The concept is as simple as it is conclusive: if the current generation of flash SSD drives can’t deliver more than 200 to 250 MB/s, let’s just take several of them and create something faster. Super Talent’s RAID drive is nothing more than a high performance RAID controller with four on-board flash SSDs. We received a model that runs in a RAID 0 configuration, based on four 128GB SSDs, and the result is quite impressive.
Most flash-based SSDs aren’t really bottlenecked much in terms of throughput yet, but SATA at 6 Gb/s (up to 600 MB/s utilizable) is available, representing the next logical step up in potential interface performance. Next-generation SSDs will certainly be capable of delivering higher throughput. Do we need this? Absolutely. Fast flash-based storage products have a noticeable impact on system performance. It can be hard to quantify this because we’re not talking about conventional benchmarking, but whenever you launch Windows or applications or put the system into hibernation (or back), you will be thankful for having a fast storage device.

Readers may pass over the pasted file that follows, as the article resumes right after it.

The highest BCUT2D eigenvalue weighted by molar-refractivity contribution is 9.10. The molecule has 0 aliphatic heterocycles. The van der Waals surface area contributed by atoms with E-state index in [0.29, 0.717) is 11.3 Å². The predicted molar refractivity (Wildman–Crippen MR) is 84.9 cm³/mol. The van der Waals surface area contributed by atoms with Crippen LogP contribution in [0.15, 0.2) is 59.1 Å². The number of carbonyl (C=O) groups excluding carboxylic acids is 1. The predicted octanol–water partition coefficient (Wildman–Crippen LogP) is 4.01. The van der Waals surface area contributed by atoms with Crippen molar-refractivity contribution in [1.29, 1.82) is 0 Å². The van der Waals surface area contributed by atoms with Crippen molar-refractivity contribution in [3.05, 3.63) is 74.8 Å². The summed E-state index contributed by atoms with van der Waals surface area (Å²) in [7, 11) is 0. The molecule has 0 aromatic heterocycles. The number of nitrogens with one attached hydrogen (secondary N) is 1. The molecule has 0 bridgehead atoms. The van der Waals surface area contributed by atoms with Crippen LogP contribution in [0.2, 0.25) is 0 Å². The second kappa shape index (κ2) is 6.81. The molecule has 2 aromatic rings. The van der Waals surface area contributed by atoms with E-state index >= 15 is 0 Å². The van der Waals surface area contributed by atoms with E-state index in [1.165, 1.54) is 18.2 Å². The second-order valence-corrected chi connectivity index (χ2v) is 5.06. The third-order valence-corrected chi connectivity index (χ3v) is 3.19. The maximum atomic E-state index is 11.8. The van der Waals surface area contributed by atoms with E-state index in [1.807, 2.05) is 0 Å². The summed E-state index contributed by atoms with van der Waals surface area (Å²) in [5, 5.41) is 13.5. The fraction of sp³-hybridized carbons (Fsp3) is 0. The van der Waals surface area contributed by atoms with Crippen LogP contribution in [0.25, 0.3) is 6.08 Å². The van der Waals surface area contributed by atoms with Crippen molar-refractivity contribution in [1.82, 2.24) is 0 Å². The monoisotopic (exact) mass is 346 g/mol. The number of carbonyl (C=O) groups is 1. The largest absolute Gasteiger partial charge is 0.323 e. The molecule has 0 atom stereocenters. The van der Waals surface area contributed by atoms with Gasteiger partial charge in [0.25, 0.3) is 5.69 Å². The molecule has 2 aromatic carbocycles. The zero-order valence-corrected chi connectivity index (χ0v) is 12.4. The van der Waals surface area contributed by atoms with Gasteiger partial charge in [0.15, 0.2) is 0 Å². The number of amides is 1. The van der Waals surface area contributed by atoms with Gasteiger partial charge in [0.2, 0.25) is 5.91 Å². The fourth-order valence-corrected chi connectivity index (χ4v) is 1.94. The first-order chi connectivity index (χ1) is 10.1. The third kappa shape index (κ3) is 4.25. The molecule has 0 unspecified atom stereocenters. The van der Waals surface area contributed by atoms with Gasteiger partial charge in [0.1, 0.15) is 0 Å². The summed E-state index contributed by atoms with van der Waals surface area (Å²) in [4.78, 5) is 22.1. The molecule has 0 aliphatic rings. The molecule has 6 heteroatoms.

Prices Drop, But Remain High
You can get fast flash SSDs for under $300. This still has to be considered an enthusiast price tag, because hardly any average user (including me) would be willing to spend that much money on a 128GB drive. A terabyte (1TB) hard drive costs less than one-third of this. Still, popular offerings, such as Intel’s X25-M, Kingston’s SSDNow, and fast Vertex SSDs by OCZ can be purchased at increasingly affordable levels, especially if you’re willing to dip under the 100GB capacity mark. The only recommendation we’d offer is to go for capacities allowing you to keep roughly 30% of the drive unused.
Super Talent: Brute Force SSD RAID
With the RAIDDrive, Super Talent anticipates next-generation flash SSD products, which will likely use even more than today’s eight to ten memory channels in an effort to accelerate performance. Putting four SSDs into a RAID 0 array essentially expands this multi-channel architecture. With that said, let’s look at Super Talent’s MLC-based 512GB RAIDDrive, the RGS0512M.